Colon cancer rising among young adults 20-49 years old
March is National Colon Cancer Awareness Month. Doctors can’t emphasize enough the importance of screening. The recommendation is 45-years-old, but it some cases it can be done even earlier.
“Thirty-one weeks pregnant on my husband’s birthday,” that’s when Amanda Webb found out she had stage 4 colon cancer. She was only 37 years old.
“I was cared for, my baby was cared for. I started chemo the very next week. A chemo port was placed and I did three rounds of chemo to start off treatment in-patient while I was pregnant.”
“All I could think about is I want to be there for the baby. Thank goodness I responded well to treatment. The tumors shrunk with the chemo. I delivered my baby by c-section about three weeks early,” she added.
Her son, Levi is a healthy boy.
After surgery and more chemo, there’s no sign of cancer. Still, Amanda has to get a CT scan every three months.
But some colon cancers are more aggressive than others. Case in point, Mariana Gantus-Wall who was also pregnant and very young.
“She was diagnosed at 37, she would not have been eligible for a colonoscopy at that point,” explained Jeanice Gantus whoe remembers her sister being in great pain.
“They made the decision to deliver the baby, clear the sepsis and remove the portion of her colon that was affected by the cancer,” said Gantus.
Despite that, Mariana died one year after initially being diagnosed.
There are a number of risk factors for colon cancer.
“We are exposed to a diet that is higher in sugar and higher in processed foods, a sedentary life style and obesity are also factors,” outlined Dr. Katherine Van Loon, who is with the UCSF Diller Family Comprehensive Cancer Center.
But none of those applied to Amanda and Mariana.
“She exercised, she ate very well, she took care of herself,” reveals Marina’s sister.
Amanda, the second patient, is a marathon runner. She advises everyone to look for symptoms.
“They can’t be afraid to talk about their bowel movement, they can’t let doctors dismiss their symptoms, they need to know the symptoms,” she explained.
“Changes in bowel habits, blood in their stool, narrowing of their stools, unexplained anemia or iron deficiency,” added Dr. Van Loon.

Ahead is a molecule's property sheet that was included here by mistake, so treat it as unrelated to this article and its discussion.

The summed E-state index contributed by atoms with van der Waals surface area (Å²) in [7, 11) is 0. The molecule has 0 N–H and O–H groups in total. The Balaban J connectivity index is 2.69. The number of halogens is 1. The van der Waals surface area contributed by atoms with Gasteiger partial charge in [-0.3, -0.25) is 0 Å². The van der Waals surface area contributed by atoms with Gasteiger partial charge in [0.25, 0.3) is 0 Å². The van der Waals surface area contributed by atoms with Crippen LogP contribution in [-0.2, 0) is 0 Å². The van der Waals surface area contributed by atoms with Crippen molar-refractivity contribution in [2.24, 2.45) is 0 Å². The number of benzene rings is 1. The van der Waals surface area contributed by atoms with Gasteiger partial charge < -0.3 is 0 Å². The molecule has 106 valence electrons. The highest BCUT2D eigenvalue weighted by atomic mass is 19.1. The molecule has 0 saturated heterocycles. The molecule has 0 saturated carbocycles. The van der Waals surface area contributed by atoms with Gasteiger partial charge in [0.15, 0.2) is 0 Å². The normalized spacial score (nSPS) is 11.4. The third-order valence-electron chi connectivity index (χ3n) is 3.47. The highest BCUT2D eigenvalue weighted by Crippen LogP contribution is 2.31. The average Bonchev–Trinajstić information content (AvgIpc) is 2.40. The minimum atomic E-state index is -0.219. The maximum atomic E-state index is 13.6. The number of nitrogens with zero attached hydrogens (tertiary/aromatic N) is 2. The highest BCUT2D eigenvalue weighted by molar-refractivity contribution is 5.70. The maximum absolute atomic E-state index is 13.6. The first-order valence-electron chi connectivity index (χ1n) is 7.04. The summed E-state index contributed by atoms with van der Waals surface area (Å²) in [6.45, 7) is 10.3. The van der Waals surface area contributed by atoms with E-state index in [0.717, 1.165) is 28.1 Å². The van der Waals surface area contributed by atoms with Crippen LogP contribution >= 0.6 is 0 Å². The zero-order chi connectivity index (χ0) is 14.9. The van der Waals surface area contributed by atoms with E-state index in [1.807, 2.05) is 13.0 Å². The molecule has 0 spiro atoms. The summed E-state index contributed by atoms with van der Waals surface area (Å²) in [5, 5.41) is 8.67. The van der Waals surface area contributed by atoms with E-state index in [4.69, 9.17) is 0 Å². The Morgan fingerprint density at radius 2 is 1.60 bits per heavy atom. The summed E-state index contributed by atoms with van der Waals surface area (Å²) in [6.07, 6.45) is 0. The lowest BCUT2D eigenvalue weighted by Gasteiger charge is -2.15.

Another of her patients is Jamie Comer who had no symptoms. A routine blood test found elevated liver enzymes.
“I was told that I had stage 4 colon cancer which had metastasized to my liver and I had 45 tumors on my left side and 12 tumors on my right side and that I would likely die in three to six months,” said Comer who was diagnosed in 2016. At the time, the recommended age for a colonoscopy was 50. She was only 47.
“The power of having children. I had an 8-year-old I did not have permission to go,” expressed Comer.
She asked us to record her chemo session because she wants everyone to know the possible implications of not getting tested.
She is in a room alone, at UCSF.
“Total time spent here is anywhere from 8 to 11 hours. I am on chemo for three days every other week,” Comer explained.
The chemo takes a huge toll.
“Low energy, vaguely nauseous and I feel like my insides are burning up. I feel hot.”
Comer says she is alive today because of an infusion pump implanted in her abdomen which delivers the chemo directly to her liver.
“UCSF is practically the only hospital on the West Coast that does this. It’s an implant pump, and they fill it with a medicine with a very large needle,” she tells us as she points to the area in her abdomen where the pump is located.
“If you think getting a colonoscopy is unpleasant and it takes time, I mean it’s nothing compared to being on chemo the rest of your life. I think that people don’t realize that it’s not just a test, it’s being able to be with your family,” Comer reminds us.